- Tired all the Time
If you are getting 7-8 hours of sleep nightly, but still feel exhausted this may be a sign of a weakened immune system. Healthy immune function requires significant energy to work efficiently and fight off invading agents. If your immune system is weakened, it requires even more energy to accomplish this task and can leave you feeling fatigued and lethargic.4
- Frequent Infections
Frequent infections over a one-year period, infections that take a long time to heal, or needing more than two courses of antibiotics annually, may be signs of a weakened immune system. Your immune system might be struggling to produce antibodies to attack and destroy invading agents. You may even have a primary immune deficiency disease and should be evaluated by a medical practitioner.5
- High and Constant Stress Level
In humans, stressful events are associated with changes in the immune system. As we age, we become less capable of mounting an appropriate immune response during times of stress. Growing older, coupled with chronic stress, accelerates immunological aging, which can cause the immune system to become less resilient and weakened over time.6
- Frequent Seasonal Immune Challenges
Contracting two-three of these immune challenges each year is perfectly normal for adults, and it can take 3-5 days for our immune system’s response to diminish the troublesome symptoms. However, if you seem to be constantly dealing with this issue, and it doesn’t don’t seem to resolve within 7-10 days, it may be a sign of a struggling immune system.7
- Gastrointestinal Issues
It is a well-established fact that 70-80 percent of your immune system is located in your digestive tract. Beneficial bacteria and microorganisms defend your gut and ensure optimal immune function throughout the body. If you are experiencing diarrhea, constipation, bloating, gas, or intestinal pain, it may be sign that you have insufficient levels and types of beneficial microbes in your gut. This is known as intestinal dysbiosis and can put you at risk for chronic inflammation, altered bowel habits, intestinal infections, an impaired immune response, and even autoimmune disorders.8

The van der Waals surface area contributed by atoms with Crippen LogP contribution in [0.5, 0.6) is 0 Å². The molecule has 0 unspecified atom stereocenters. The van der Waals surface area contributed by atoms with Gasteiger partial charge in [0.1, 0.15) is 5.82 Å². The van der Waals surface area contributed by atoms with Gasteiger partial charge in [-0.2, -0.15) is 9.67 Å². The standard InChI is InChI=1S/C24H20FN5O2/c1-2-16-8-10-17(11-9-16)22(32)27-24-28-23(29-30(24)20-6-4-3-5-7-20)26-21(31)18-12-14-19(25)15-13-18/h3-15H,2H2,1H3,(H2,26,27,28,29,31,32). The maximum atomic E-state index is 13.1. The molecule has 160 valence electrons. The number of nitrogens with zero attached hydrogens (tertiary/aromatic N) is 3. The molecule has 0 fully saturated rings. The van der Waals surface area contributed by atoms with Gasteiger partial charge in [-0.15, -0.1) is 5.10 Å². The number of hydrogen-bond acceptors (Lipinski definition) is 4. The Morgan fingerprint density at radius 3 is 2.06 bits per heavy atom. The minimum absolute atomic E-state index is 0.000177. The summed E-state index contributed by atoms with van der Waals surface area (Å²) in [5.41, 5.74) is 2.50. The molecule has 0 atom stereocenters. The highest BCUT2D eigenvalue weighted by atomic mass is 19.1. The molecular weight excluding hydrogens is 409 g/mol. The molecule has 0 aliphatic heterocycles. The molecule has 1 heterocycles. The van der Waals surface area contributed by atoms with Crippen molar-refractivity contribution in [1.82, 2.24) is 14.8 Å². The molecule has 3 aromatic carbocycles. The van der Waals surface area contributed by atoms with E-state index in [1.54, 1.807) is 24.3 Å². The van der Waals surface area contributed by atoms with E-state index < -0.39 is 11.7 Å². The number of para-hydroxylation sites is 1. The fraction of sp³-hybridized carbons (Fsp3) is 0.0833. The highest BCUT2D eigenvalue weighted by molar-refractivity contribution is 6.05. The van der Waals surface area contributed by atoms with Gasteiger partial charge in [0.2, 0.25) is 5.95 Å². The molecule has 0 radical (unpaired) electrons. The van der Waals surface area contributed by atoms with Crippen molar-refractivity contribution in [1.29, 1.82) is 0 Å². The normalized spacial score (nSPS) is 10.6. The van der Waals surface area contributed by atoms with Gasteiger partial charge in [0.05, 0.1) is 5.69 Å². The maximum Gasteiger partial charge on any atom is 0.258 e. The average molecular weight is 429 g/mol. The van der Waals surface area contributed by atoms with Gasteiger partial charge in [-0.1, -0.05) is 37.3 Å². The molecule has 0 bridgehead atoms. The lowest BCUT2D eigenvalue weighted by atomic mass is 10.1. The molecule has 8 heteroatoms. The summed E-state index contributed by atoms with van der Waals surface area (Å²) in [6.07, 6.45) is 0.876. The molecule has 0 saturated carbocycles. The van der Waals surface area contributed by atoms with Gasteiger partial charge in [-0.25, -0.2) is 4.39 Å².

- Wounds are Slow to Heal
Our skin and mucous membranes act as physical barriers (our innate immune system) to invading microbes and generally offer a level of protection against invading microbes. However, if your immune system is weakened or sluggish, the localized response by immune cells at wound sights may be compromised, your skin may have a hard time regenerating and wounds may get infected or take longer to heal.9
- Overweight or Obese
According to the Centers for Disease Control and Prevention data, the 2019 obesity rate in the United States was an astonishing 40 percent! The accumulation of more fat (adipose) tissue usually translates to an increase in cytokine production by the cells regulating immunity and inflammation. Increased cytokine production may result in low-grade, chronic inflammation, which over time, may weaken and impair the immune system.10
Detoxification Allows Our Immune System to Flourish